Most forts in Rajasthan are perched on a rocky outcrop looming over the city. Bikaner’s Junagarh is on no such pedestal but it was never conquered throughout its history. A 986m wall surrounds the fort with 37 bastions and a dry moat making it virtually impenetrable, and you enter via the Suraj Pol (Sun Gate). Inside is a vast complex of palaces, suites, towers, balconies and courtyards with their carvings still intact.
Head towards the Diwan-i-Khas (Hall of Private Audience) where you can check out the glimmering gold ceiling and the silver cushioned throne of the maharaja. The Phool Mahal (Flower Palace) is also a grand piece of architecture.
The Badal Mahal (Palace of the Clouds) has walls that are thoroughly painted with fluffy blue clouds. Karan Mahal and Anup Mahal have some of the finest artwork in Rajasthan and can be divided into three major types. The manovat style employs a clay pillar moulded on plaster and gilded with gold leaf; the jangali sunthari style involves painting intricate floral motifs on greenish plaster; and the sonakin style features a simple white plaster canvas outlined with elegant patterns and filled in with gold leaf.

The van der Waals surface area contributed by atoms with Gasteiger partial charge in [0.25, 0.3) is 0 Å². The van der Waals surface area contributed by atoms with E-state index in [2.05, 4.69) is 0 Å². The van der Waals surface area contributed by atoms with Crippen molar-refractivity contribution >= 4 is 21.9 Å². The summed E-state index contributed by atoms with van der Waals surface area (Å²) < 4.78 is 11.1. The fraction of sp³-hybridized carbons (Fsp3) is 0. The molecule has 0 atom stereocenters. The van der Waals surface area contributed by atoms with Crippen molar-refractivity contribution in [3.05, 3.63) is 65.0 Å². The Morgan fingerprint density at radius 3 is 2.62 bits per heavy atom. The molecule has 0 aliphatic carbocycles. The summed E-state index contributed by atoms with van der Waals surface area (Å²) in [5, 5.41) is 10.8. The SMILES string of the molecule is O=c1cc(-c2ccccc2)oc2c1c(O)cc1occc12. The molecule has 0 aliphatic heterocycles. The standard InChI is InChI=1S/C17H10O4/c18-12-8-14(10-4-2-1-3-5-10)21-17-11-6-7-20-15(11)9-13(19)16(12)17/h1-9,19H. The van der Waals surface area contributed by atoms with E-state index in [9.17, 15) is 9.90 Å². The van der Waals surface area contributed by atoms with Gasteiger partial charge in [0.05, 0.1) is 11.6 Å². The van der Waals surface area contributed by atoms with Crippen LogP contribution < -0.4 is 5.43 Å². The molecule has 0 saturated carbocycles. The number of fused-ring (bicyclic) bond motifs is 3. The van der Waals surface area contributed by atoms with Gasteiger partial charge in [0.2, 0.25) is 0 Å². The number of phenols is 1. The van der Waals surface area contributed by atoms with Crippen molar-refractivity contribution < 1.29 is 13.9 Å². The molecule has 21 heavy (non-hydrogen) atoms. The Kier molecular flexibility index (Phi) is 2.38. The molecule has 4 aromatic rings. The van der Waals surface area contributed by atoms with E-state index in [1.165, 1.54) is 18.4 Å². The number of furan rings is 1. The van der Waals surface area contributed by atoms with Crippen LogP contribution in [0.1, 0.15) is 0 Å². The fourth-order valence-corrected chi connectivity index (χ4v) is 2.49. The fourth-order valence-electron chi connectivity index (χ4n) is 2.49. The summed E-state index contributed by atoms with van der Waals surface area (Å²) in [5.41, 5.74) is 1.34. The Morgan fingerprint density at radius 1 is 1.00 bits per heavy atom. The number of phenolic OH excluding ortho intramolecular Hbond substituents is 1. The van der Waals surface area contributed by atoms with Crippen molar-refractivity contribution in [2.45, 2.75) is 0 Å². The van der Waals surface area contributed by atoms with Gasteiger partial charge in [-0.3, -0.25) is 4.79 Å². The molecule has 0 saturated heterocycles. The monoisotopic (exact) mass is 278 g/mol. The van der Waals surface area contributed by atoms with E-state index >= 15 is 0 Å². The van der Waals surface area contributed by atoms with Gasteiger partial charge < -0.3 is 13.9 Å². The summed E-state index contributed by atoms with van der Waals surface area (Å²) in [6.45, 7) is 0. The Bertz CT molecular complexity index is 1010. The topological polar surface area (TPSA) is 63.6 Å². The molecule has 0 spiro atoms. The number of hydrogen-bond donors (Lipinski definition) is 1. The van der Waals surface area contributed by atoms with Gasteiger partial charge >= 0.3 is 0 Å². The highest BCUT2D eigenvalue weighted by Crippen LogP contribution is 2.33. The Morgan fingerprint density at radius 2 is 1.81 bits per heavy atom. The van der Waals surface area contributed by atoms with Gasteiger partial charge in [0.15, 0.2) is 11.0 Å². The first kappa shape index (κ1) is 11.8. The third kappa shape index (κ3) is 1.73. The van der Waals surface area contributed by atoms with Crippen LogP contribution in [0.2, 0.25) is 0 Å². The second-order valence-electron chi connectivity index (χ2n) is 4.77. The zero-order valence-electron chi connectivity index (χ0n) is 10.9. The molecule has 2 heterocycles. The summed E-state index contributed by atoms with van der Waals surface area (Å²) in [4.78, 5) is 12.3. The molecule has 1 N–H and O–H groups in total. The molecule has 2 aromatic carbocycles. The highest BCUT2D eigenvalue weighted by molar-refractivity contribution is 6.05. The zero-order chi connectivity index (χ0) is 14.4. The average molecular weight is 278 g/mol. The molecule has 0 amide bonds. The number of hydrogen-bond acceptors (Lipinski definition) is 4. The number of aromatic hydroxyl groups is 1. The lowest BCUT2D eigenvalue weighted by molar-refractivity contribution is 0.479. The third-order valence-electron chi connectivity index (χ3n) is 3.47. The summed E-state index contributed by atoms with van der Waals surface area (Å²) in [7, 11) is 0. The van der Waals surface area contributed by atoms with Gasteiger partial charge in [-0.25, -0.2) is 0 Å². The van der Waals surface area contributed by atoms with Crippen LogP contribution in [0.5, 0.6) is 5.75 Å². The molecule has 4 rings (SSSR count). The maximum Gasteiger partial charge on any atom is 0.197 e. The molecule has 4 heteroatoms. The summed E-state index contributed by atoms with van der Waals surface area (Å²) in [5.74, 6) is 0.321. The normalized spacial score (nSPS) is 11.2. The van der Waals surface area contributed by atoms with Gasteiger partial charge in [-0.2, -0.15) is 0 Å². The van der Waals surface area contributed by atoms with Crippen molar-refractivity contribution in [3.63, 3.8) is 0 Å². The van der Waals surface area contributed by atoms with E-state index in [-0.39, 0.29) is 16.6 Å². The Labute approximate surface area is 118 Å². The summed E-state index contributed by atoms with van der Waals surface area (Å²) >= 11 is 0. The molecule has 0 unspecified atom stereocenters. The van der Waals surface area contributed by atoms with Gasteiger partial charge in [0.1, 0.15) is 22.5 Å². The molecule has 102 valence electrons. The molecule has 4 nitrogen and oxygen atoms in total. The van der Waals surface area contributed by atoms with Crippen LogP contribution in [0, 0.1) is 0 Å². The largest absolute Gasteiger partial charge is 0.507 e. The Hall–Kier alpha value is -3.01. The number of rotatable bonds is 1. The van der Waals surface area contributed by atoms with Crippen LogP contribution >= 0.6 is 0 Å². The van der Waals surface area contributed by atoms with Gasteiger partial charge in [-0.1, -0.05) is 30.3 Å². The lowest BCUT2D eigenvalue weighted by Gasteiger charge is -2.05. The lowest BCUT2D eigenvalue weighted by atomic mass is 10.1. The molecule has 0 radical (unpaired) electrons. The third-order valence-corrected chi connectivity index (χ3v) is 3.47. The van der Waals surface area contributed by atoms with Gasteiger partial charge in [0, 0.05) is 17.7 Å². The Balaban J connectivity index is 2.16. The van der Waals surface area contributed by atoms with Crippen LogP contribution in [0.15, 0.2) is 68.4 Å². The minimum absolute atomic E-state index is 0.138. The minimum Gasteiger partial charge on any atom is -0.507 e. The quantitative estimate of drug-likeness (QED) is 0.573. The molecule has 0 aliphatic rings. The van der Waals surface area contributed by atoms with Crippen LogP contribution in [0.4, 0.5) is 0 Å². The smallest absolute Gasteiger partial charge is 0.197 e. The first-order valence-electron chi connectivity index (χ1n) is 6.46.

The Hawa Mahal (Palace of the Winds) employs ancient Islamic art patters on its ceiling alongside various scenes of Krishna dancing. The blue tiles found here were imported from China and Europe. All across Junagarh Fort, one finds examples of the opulence that once made Bikaner a very wealthy princely state.
Opposite Suraj Pol is the Prachina Cultural Centre & Museum that houses a fascinating collection of royal objects of Rajasthani and British influence. You will find dainty crockery residing next to Rajasthani costumes, textiles and jewellery. Definitely worth a visit if you want to see how the maharajas were influenced by British culture.
Of all the places to visit in Bikaner, the Junagarh Fort complex should not be skipped.